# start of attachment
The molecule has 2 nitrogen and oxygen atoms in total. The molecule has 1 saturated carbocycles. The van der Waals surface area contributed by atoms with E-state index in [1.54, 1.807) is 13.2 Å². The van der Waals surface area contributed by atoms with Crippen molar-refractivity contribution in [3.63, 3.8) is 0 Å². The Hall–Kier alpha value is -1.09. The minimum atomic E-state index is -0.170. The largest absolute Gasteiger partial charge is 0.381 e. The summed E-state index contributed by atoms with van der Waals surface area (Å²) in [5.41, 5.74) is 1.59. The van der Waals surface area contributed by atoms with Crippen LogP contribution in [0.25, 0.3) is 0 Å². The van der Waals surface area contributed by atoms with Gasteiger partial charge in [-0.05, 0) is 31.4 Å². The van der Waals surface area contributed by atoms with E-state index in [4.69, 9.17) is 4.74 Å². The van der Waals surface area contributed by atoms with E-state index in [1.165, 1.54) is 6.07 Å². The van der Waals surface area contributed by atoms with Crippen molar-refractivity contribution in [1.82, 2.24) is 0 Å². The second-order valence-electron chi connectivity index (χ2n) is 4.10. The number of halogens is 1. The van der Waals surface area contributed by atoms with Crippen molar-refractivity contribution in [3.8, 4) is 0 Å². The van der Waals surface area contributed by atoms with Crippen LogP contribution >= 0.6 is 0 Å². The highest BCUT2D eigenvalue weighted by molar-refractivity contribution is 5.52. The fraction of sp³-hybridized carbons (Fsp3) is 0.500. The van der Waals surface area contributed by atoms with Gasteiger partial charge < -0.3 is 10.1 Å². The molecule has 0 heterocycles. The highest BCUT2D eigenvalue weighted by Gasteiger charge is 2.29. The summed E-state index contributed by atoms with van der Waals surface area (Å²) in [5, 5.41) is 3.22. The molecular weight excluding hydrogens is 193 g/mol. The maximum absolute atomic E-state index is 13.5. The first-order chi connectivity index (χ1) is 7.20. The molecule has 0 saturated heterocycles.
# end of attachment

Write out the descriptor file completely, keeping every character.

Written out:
The molecule has 2 nitrogen and oxygen atoms in total. The molecule has 1 saturated carbocycles. The van der Waals surface area contributed by atoms with E-state index in [1.54, 1.807) is 13.2 Å². The van der Waals surface area contributed by atoms with Crippen molar-refractivity contribution in [3.63, 3.8) is 0 Å². The Hall–Kier alpha value is -1.09. The minimum atomic E-state index is -0.170. The largest absolute Gasteiger partial charge is 0.381 e. The summed E-state index contributed by atoms with van der Waals surface area (Å²) in [5.41, 5.74) is 1.59. The van der Waals surface area contributed by atoms with Crippen LogP contribution in [0.25, 0.3) is 0 Å². The van der Waals surface area contributed by atoms with Gasteiger partial charge in [-0.05, 0) is 31.4 Å². The van der Waals surface area contributed by atoms with E-state index in [4.69, 9.17) is 4.74 Å². The van der Waals surface area contributed by atoms with E-state index in [1.165, 1.54) is 6.07 Å². The van der Waals surface area contributed by atoms with Crippen molar-refractivity contribution in [1.82, 2.24) is 0 Å². The second-order valence-electron chi connectivity index (χ2n) is 4.10. The number of halogens is 1. The van der Waals surface area contributed by atoms with Crippen molar-refractivity contribution in [3.8, 4) is 0 Å². The van der Waals surface area contributed by atoms with Crippen LogP contribution >= 0.6 is 0 Å². The highest BCUT2D eigenvalue weighted by molar-refractivity contribution is 5.52. The fraction of sp³-hybridized carbons (Fsp3) is 0.500. The van der Waals surface area contributed by atoms with Gasteiger partial charge < -0.3 is 10.1 Å². The molecule has 0 heterocycles. The highest BCUT2D eigenvalue weighted by Gasteiger charge is 2.29. The summed E-state index contributed by atoms with van der Waals surface area (Å²) in [5, 5.41) is 3.22. The molecular weight excluding hydrogens is 193 g/mol. The maximum absolute atomic E-state index is 13.5. The first-order chi connectivity index (χ1) is 7.20. The molecule has 0 saturated heterocycles.